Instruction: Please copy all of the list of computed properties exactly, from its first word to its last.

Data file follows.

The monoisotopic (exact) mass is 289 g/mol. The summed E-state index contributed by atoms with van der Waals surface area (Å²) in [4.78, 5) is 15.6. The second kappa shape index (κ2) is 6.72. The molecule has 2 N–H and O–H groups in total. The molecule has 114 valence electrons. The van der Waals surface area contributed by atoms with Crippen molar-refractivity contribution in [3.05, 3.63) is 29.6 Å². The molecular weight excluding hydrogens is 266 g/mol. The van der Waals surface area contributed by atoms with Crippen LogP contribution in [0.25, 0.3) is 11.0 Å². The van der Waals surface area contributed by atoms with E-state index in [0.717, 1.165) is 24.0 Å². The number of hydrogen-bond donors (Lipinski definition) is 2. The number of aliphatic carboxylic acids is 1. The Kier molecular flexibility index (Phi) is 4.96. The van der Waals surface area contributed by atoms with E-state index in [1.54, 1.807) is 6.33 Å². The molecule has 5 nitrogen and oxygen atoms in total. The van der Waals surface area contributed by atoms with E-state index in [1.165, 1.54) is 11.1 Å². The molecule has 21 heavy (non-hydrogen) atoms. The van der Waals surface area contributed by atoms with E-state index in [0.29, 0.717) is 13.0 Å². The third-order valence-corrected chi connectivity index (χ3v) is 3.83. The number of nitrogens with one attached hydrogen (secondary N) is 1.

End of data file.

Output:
The monoisotopic (exact) mass is 289 g/mol. The summed E-state index contributed by atoms with van der Waals surface area (Å²) in [4.78, 5) is 15.6. The second kappa shape index (κ2) is 6.72. The molecule has 2 N–H and O–H groups in total. The molecule has 114 valence electrons. The van der Waals surface area contributed by atoms with Crippen molar-refractivity contribution in [3.05, 3.63) is 29.6 Å². The molecular weight excluding hydrogens is 266 g/mol. The van der Waals surface area contributed by atoms with Crippen LogP contribution in [0.25, 0.3) is 11.0 Å². The van der Waals surface area contributed by atoms with E-state index in [0.717, 1.165) is 24.0 Å². The number of hydrogen-bond donors (Lipinski definition) is 2. The number of aliphatic carboxylic acids is 1. The Kier molecular flexibility index (Phi) is 4.96. The van der Waals surface area contributed by atoms with E-state index in [1.54, 1.807) is 6.33 Å². The molecule has 5 nitrogen and oxygen atoms in total. The van der Waals surface area contributed by atoms with E-state index in [1.165, 1.54) is 11.1 Å². The molecule has 21 heavy (non-hydrogen) atoms. The van der Waals surface area contributed by atoms with E-state index in [0.29, 0.717) is 13.0 Å². The third-order valence-corrected chi connectivity index (χ3v) is 3.83. The number of nitrogens with one attached hydrogen (secondary N) is 1.